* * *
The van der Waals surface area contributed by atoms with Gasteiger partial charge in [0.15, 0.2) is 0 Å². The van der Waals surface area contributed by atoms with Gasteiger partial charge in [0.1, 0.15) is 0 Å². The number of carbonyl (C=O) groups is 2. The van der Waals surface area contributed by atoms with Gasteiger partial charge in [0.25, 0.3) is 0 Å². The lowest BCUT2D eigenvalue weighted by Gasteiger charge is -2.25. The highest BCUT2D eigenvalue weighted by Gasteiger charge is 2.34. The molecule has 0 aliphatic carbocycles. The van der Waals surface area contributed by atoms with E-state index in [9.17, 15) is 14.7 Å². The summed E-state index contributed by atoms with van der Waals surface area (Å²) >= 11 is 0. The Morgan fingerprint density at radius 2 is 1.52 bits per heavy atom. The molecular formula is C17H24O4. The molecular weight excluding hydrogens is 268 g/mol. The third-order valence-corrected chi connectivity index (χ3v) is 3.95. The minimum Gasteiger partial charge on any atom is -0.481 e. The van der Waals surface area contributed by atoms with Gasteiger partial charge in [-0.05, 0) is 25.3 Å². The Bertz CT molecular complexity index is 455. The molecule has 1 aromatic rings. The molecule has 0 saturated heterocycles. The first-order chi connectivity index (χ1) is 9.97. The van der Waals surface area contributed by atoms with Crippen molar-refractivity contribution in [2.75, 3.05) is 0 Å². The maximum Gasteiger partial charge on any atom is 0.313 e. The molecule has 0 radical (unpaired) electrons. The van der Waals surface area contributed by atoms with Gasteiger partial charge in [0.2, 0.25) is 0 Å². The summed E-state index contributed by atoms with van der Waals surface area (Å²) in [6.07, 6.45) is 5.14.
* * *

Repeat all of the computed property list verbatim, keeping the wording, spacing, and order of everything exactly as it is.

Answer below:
The van der Waals surface area contributed by atoms with Gasteiger partial charge in [0.15, 0.2) is 0 Å². The van der Waals surface area contributed by atoms with Gasteiger partial charge in [0.1, 0.15) is 0 Å². The number of carbonyl (C=O) groups is 2. The van der Waals surface area contributed by atoms with Gasteiger partial charge in [0.25, 0.3) is 0 Å². The lowest BCUT2D eigenvalue weighted by Gasteiger charge is -2.25. The highest BCUT2D eigenvalue weighted by Gasteiger charge is 2.34. The molecule has 0 aliphatic carbocycles. The van der Waals surface area contributed by atoms with E-state index in [9.17, 15) is 14.7 Å². The summed E-state index contributed by atoms with van der Waals surface area (Å²) >= 11 is 0. The Morgan fingerprint density at radius 2 is 1.52 bits per heavy atom. The molecular formula is C17H24O4. The molecular weight excluding hydrogens is 268 g/mol. The third-order valence-corrected chi connectivity index (χ3v) is 3.95. The minimum Gasteiger partial charge on any atom is -0.481 e. The van der Waals surface area contributed by atoms with Gasteiger partial charge in [-0.05, 0) is 25.3 Å². The Bertz CT molecular complexity index is 455. The molecule has 1 aromatic rings. The molecule has 0 saturated heterocycles. The first-order chi connectivity index (χ1) is 9.97. The van der Waals surface area contributed by atoms with Crippen molar-refractivity contribution in [2.75, 3.05) is 0 Å². The maximum Gasteiger partial charge on any atom is 0.313 e. The molecule has 0 radical (unpaired) electrons. The van der Waals surface area contributed by atoms with Gasteiger partial charge in [0.2, 0.25) is 0 Å². The summed E-state index contributed by atoms with van der Waals surface area (Å²) in [6.07, 6.45) is 5.14.